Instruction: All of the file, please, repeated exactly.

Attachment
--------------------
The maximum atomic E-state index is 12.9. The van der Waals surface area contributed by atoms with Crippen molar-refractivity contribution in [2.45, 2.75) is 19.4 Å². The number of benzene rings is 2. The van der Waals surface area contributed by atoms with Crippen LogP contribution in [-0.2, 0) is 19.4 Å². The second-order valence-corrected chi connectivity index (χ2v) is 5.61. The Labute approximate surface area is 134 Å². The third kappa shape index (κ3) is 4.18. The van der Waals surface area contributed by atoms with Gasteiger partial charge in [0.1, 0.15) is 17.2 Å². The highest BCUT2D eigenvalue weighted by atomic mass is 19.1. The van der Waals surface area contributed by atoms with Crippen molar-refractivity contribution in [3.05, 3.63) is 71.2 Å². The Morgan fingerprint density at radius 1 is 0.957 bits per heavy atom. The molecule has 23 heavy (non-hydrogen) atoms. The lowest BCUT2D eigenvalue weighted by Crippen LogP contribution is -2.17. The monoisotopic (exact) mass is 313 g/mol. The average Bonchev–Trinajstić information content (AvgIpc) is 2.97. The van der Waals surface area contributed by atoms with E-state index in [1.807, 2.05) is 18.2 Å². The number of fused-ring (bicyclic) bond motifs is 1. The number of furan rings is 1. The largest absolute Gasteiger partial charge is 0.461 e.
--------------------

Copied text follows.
The maximum atomic E-state index is 12.9. The van der Waals surface area contributed by atoms with Crippen molar-refractivity contribution in [2.45, 2.75) is 19.4 Å². The number of benzene rings is 2. The van der Waals surface area contributed by atoms with Crippen LogP contribution in [-0.2, 0) is 19.4 Å². The second-order valence-corrected chi connectivity index (χ2v) is 5.61. The Labute approximate surface area is 134 Å². The third kappa shape index (κ3) is 4.18. The van der Waals surface area contributed by atoms with Gasteiger partial charge in [0.1, 0.15) is 17.2 Å². The highest BCUT2D eigenvalue weighted by atomic mass is 19.1. The van der Waals surface area contributed by atoms with Crippen molar-refractivity contribution in [3.05, 3.63) is 71.2 Å². The Morgan fingerprint density at radius 1 is 0.957 bits per heavy atom. The molecule has 23 heavy (non-hydrogen) atoms. The lowest BCUT2D eigenvalue weighted by Crippen LogP contribution is -2.17. The monoisotopic (exact) mass is 313 g/mol. The average Bonchev–Trinajstić information content (AvgIpc) is 2.97. The van der Waals surface area contributed by atoms with E-state index in [1.807, 2.05) is 18.2 Å². The number of fused-ring (bicyclic) bond motifs is 1. The number of furan rings is 1. The largest absolute Gasteiger partial charge is 0.461 e.